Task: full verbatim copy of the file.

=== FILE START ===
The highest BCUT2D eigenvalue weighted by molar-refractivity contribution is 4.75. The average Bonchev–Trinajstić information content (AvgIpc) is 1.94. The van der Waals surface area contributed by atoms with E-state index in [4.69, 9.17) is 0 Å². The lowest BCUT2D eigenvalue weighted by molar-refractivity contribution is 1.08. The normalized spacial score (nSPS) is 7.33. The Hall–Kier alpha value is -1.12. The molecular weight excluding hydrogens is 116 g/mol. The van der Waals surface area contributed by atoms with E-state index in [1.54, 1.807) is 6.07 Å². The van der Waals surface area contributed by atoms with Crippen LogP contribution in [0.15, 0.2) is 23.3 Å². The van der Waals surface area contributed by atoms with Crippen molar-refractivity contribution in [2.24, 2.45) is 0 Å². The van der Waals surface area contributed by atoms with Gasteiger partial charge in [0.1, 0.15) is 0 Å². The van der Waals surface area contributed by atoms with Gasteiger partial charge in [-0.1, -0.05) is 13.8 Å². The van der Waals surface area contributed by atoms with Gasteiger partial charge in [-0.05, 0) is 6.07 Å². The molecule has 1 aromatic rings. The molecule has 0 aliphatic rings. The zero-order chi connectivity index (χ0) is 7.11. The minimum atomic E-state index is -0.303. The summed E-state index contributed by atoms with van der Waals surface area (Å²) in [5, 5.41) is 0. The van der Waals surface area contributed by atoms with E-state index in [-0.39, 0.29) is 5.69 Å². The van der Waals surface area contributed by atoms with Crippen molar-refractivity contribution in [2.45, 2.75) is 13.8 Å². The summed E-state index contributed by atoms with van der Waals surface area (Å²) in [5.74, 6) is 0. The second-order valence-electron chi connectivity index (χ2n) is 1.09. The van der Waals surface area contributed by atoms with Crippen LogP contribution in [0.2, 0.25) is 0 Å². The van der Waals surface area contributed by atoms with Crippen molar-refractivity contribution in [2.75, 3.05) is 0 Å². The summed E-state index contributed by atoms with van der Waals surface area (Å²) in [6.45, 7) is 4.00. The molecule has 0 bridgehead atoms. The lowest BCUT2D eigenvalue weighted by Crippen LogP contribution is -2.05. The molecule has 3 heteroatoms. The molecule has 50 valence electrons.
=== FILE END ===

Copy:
The highest BCUT2D eigenvalue weighted by molar-refractivity contribution is 4.75. The average Bonchev–Trinajstić information content (AvgIpc) is 1.94. The van der Waals surface area contributed by atoms with E-state index in [4.69, 9.17) is 0 Å². The lowest BCUT2D eigenvalue weighted by molar-refractivity contribution is 1.08. The normalized spacial score (nSPS) is 7.33. The Hall–Kier alpha value is -1.12. The molecular weight excluding hydrogens is 116 g/mol. The van der Waals surface area contributed by atoms with E-state index in [1.54, 1.807) is 6.07 Å². The van der Waals surface area contributed by atoms with Crippen LogP contribution in [0.15, 0.2) is 23.3 Å². The van der Waals surface area contributed by atoms with Crippen molar-refractivity contribution in [2.24, 2.45) is 0 Å². The van der Waals surface area contributed by atoms with Gasteiger partial charge in [0.1, 0.15) is 0 Å². The van der Waals surface area contributed by atoms with Gasteiger partial charge in [-0.1, -0.05) is 13.8 Å². The van der Waals surface area contributed by atoms with Gasteiger partial charge in [-0.05, 0) is 6.07 Å². The molecule has 1 aromatic rings. The molecule has 0 aliphatic rings. The zero-order chi connectivity index (χ0) is 7.11. The minimum atomic E-state index is -0.303. The summed E-state index contributed by atoms with van der Waals surface area (Å²) in [5, 5.41) is 0. The van der Waals surface area contributed by atoms with E-state index in [-0.39, 0.29) is 5.69 Å². The van der Waals surface area contributed by atoms with Crippen molar-refractivity contribution in [2.45, 2.75) is 13.8 Å². The summed E-state index contributed by atoms with van der Waals surface area (Å²) in [5.74, 6) is 0. The second-order valence-electron chi connectivity index (χ2n) is 1.09. The van der Waals surface area contributed by atoms with Crippen LogP contribution in [0.2, 0.25) is 0 Å². The van der Waals surface area contributed by atoms with Crippen molar-refractivity contribution in [2.75, 3.05) is 0 Å². The summed E-state index contributed by atoms with van der Waals surface area (Å²) in [6.45, 7) is 4.00. The molecule has 0 bridgehead atoms. The lowest BCUT2D eigenvalue weighted by Crippen LogP contribution is -2.05. The molecule has 3 heteroatoms. The molecule has 50 valence electrons.